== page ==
When I heard that there was going to be a Reservoir Dogs game at this year’s PAX East, I was beyond excited. Of all the Quentin Tarantino films I’d ever seen, this one always stuck with me the most. This film was the perfect example of what made Tarantino such a powerhouse of a filmmaker. And with the unique way he told this story, I was so intrigued by the thought of a video game attempting to recapture this crazy tale of violence and deception. Big Star Games, a game studio based out of Barcelona, Spain, took up the task of bringing this cult classic film to a video game audience.
Reservoir Dogs: Bloody Days is an interesting and yet appropriate take on turning a Tarantino film into a game. The player is introduced to our favorite color-named characters we know and love from the film in a way that is recognizable but unique to itself as well. At first glance, it looks to be your usual top-down game. As more characters are introduced, however, a special ability is unlocked that makes the game immediately more interesting. Because you can only control one character at a time, eventually you will be put in tough situations where one of your teammates may become cornered and die. Instead of letting them die, you have the ability to rewind time and take control of the character’s teammate. As you control this teammate, your original character continues the same path you made for him earlier. The time it takes for your first character to complete their task and rewind is the amount of time you are given to play as the second character.
Sounds confusing, right? The first time you see this in action in the beginning of the game it’s seems hard to grasp. It isn’t until you get to use this trick in the middle of a tense shootout that you get the full impact of your choice. This option to rewind time and change your teammate’s fate is a truly engaging feeling as a player. It also fits well with Tarantino’s ability to tell a story in a nonlinear format.
As you move through each level you pick up new weapons and even get to rob the location you’re in. This aspect of the gameplay is very reminiscent of 2012’s Hotline Miami, as you go through clearing different areas and picking up new weapons. The story is the only part of this game that I felt was lacking a bit and it could be due to a few variables. The developers did work very closely with Lionsgate, the company behind the film, but were not able to get the actors from the film to be involved or use their likeness, hence the character designs seeming different at first, but instead coming across as characterizations of their personalities. There were sections of the story where it felt like something completely unrelated to the film, but that certainly didn’t detriment the essence of the gameplay. The gameplay, at its core, is still a very enjoyable top-down shooter.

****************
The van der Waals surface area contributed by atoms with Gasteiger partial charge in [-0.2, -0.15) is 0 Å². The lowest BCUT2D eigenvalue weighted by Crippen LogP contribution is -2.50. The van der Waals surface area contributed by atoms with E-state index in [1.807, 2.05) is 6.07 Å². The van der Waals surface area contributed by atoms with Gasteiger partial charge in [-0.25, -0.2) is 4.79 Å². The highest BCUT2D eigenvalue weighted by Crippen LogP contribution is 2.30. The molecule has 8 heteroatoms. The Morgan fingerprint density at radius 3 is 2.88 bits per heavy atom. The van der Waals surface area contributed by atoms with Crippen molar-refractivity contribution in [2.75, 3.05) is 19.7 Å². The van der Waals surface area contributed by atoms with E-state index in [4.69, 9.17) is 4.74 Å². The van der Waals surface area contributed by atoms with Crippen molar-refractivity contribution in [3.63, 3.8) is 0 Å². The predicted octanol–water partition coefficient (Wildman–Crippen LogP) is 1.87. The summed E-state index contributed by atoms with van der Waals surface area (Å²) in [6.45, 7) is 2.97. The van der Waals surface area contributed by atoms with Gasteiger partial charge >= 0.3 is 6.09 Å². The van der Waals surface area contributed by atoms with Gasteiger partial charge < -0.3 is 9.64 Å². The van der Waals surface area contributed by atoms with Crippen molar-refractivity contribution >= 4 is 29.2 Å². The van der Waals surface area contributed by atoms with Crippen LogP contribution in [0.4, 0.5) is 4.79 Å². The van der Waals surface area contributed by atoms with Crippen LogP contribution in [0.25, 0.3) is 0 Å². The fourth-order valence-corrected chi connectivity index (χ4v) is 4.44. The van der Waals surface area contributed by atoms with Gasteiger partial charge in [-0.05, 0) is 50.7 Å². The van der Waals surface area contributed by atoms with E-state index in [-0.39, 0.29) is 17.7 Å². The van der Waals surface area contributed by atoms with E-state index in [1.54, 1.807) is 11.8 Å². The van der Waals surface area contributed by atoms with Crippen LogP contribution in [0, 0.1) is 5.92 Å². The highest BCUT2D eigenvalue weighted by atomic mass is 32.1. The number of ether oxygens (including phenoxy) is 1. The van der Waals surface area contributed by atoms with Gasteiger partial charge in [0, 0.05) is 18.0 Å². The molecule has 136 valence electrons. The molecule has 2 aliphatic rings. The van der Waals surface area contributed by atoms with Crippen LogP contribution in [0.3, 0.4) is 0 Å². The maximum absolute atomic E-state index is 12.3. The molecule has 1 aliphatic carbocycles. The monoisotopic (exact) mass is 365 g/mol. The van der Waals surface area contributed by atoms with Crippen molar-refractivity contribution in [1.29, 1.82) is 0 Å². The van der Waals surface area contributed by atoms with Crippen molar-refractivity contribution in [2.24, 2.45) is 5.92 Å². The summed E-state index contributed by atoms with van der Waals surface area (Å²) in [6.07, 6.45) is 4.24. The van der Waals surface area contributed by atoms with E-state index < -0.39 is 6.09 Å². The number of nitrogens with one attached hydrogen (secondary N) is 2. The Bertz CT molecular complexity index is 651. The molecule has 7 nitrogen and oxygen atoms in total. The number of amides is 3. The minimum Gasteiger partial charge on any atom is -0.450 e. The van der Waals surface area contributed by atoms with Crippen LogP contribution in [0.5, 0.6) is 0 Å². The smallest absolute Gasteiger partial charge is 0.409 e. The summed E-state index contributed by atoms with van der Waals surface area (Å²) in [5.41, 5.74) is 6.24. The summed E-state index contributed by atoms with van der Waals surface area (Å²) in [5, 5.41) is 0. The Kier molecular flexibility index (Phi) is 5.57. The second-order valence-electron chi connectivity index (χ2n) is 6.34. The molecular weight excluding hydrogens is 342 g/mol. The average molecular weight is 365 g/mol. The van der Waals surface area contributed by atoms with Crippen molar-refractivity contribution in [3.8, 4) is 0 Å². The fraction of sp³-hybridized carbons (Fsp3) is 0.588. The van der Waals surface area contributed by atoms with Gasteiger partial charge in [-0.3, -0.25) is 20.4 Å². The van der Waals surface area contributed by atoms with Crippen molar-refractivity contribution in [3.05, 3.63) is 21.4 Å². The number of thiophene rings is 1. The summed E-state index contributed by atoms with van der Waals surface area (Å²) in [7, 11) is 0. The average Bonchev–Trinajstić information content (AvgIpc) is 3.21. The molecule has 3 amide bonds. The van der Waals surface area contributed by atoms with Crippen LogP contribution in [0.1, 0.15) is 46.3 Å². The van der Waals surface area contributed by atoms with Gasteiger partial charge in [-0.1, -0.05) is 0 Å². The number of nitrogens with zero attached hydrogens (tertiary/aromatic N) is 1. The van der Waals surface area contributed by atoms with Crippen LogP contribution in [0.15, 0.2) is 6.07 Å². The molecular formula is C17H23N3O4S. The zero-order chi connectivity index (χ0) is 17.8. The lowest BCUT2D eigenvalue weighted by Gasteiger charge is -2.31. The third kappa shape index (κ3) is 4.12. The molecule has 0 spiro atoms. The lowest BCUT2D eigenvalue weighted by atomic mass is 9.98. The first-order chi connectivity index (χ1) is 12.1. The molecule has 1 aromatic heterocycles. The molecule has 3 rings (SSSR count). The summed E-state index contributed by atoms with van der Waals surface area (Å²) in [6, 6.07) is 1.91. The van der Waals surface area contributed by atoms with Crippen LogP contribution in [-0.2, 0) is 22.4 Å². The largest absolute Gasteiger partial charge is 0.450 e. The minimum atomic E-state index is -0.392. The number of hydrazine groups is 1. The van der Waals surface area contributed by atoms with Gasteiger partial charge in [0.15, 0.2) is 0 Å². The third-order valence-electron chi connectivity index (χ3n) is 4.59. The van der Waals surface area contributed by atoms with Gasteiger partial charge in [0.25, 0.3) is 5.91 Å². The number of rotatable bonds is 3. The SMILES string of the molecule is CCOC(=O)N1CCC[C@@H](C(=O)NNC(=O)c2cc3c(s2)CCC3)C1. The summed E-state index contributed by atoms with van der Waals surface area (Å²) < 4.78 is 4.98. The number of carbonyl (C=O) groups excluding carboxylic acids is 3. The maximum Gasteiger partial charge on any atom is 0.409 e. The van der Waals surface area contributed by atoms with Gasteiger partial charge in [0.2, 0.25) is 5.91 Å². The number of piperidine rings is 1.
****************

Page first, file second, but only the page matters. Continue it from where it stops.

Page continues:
When you have such a respected and loved film like Reservoir Dogs, making a video game that both stays true to what fans love about while trying to be unique can be very difficult. In a way, it was almost better that this was a top-down shooter game for PC because the focus was more on the gameplay as opposed to making it look like the film. For me, the ability to rewind and save a character is something that I’ve only seen in a few other games. I’m not sure if I would have enjoyed the game as much as I did without this ability.
Bloody Days is a very solid attempt at recreating the tension, action, and magic of a cult classic film. With the ability to change the fate of other characters, the player is given the power to complete missions to their fullest potential, and with a cool ranking system, is encouraged to go back to past levels and try to do better or get more loot. As far as the story as presented in the game goes, I personally would have liked for the game could have been a little more rooted into the film. The narrative is designed to be a prologue that leads the characters to the point at which the film begins, but I felt it would have been cool to see (or hear) some of the original cast reprising their roles from the film, but the sound editing and level design convey this well enough to set the tone and make you laugh at recognizable one liners. Overall this game is a good tribute to a classic film in a way that innovates on gameplay, and a very good addition to Big Star Games’ collection of titles to recommend.